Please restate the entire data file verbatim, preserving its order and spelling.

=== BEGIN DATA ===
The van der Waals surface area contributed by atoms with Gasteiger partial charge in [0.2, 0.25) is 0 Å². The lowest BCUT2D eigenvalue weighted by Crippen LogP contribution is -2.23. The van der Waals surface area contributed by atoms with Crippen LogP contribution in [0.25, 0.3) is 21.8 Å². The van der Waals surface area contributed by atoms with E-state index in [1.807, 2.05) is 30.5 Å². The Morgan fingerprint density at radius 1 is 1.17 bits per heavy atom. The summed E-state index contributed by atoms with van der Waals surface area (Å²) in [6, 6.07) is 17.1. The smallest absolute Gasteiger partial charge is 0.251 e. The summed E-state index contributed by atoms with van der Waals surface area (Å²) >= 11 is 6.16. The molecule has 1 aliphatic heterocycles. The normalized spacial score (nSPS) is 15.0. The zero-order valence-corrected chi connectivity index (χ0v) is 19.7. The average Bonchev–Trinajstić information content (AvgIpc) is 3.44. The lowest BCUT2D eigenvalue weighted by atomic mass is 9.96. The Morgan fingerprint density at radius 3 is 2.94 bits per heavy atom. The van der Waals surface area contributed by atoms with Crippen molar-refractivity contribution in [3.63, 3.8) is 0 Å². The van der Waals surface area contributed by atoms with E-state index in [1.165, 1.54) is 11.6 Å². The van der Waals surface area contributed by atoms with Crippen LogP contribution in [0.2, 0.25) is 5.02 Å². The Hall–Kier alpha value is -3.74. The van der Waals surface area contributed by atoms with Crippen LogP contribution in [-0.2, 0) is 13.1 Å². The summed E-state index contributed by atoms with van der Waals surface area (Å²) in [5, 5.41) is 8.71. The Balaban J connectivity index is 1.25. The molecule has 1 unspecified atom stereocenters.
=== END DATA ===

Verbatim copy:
The van der Waals surface area contributed by atoms with Gasteiger partial charge in [0.2, 0.25) is 0 Å². The lowest BCUT2D eigenvalue weighted by Crippen LogP contribution is -2.23. The van der Waals surface area contributed by atoms with Crippen LogP contribution in [0.25, 0.3) is 21.8 Å². The van der Waals surface area contributed by atoms with E-state index in [1.807, 2.05) is 30.5 Å². The Morgan fingerprint density at radius 1 is 1.17 bits per heavy atom. The summed E-state index contributed by atoms with van der Waals surface area (Å²) in [6, 6.07) is 17.1. The smallest absolute Gasteiger partial charge is 0.251 e. The summed E-state index contributed by atoms with van der Waals surface area (Å²) >= 11 is 6.16. The molecule has 1 aliphatic heterocycles. The normalized spacial score (nSPS) is 15.0. The zero-order valence-corrected chi connectivity index (χ0v) is 19.7. The average Bonchev–Trinajstić information content (AvgIpc) is 3.44. The lowest BCUT2D eigenvalue weighted by atomic mass is 9.96. The Morgan fingerprint density at radius 3 is 2.94 bits per heavy atom. The van der Waals surface area contributed by atoms with Crippen molar-refractivity contribution in [3.63, 3.8) is 0 Å². The van der Waals surface area contributed by atoms with E-state index in [1.165, 1.54) is 11.6 Å². The van der Waals surface area contributed by atoms with Crippen LogP contribution in [0.2, 0.25) is 5.02 Å². The Hall–Kier alpha value is -3.74. The van der Waals surface area contributed by atoms with Crippen LogP contribution in [-0.2, 0) is 13.1 Å². The summed E-state index contributed by atoms with van der Waals surface area (Å²) in [5, 5.41) is 8.71. The Balaban J connectivity index is 1.25. The molecule has 1 unspecified atom stereocenters.